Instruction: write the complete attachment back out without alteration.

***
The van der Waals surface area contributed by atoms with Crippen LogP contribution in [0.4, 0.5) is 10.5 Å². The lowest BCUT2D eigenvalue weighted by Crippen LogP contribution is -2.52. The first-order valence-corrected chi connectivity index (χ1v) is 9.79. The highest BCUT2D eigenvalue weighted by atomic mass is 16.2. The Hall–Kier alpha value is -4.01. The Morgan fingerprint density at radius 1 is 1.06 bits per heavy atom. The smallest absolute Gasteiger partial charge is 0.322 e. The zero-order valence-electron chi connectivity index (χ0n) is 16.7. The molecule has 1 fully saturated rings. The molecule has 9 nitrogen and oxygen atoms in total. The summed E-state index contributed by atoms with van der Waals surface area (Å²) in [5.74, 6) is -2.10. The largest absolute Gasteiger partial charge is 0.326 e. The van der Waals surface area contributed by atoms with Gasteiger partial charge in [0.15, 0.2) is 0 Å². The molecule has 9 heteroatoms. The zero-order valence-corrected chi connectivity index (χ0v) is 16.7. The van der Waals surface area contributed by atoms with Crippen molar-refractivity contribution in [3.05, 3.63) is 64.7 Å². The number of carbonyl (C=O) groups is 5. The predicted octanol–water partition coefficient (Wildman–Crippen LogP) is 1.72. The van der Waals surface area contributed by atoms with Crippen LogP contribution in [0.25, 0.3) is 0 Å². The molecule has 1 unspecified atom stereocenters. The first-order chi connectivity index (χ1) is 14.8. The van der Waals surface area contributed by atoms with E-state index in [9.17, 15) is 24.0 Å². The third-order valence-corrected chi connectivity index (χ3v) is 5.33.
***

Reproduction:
The van der Waals surface area contributed by atoms with Crippen LogP contribution in [0.4, 0.5) is 10.5 Å². The lowest BCUT2D eigenvalue weighted by Crippen LogP contribution is -2.52. The first-order valence-corrected chi connectivity index (χ1v) is 9.79. The highest BCUT2D eigenvalue weighted by atomic mass is 16.2. The Hall–Kier alpha value is -4.01. The Morgan fingerprint density at radius 1 is 1.06 bits per heavy atom. The smallest absolute Gasteiger partial charge is 0.322 e. The zero-order valence-electron chi connectivity index (χ0n) is 16.7. The molecule has 1 fully saturated rings. The molecule has 9 nitrogen and oxygen atoms in total. The summed E-state index contributed by atoms with van der Waals surface area (Å²) in [5.74, 6) is -2.10. The largest absolute Gasteiger partial charge is 0.326 e. The van der Waals surface area contributed by atoms with Gasteiger partial charge in [0.15, 0.2) is 0 Å². The molecule has 9 heteroatoms. The zero-order valence-corrected chi connectivity index (χ0v) is 16.7. The van der Waals surface area contributed by atoms with Crippen molar-refractivity contribution in [3.05, 3.63) is 64.7 Å². The number of carbonyl (C=O) groups is 5. The predicted octanol–water partition coefficient (Wildman–Crippen LogP) is 1.72. The van der Waals surface area contributed by atoms with Crippen LogP contribution in [0.25, 0.3) is 0 Å². The molecule has 1 unspecified atom stereocenters. The first-order chi connectivity index (χ1) is 14.8. The van der Waals surface area contributed by atoms with E-state index in [9.17, 15) is 24.0 Å². The third-order valence-corrected chi connectivity index (χ3v) is 5.33.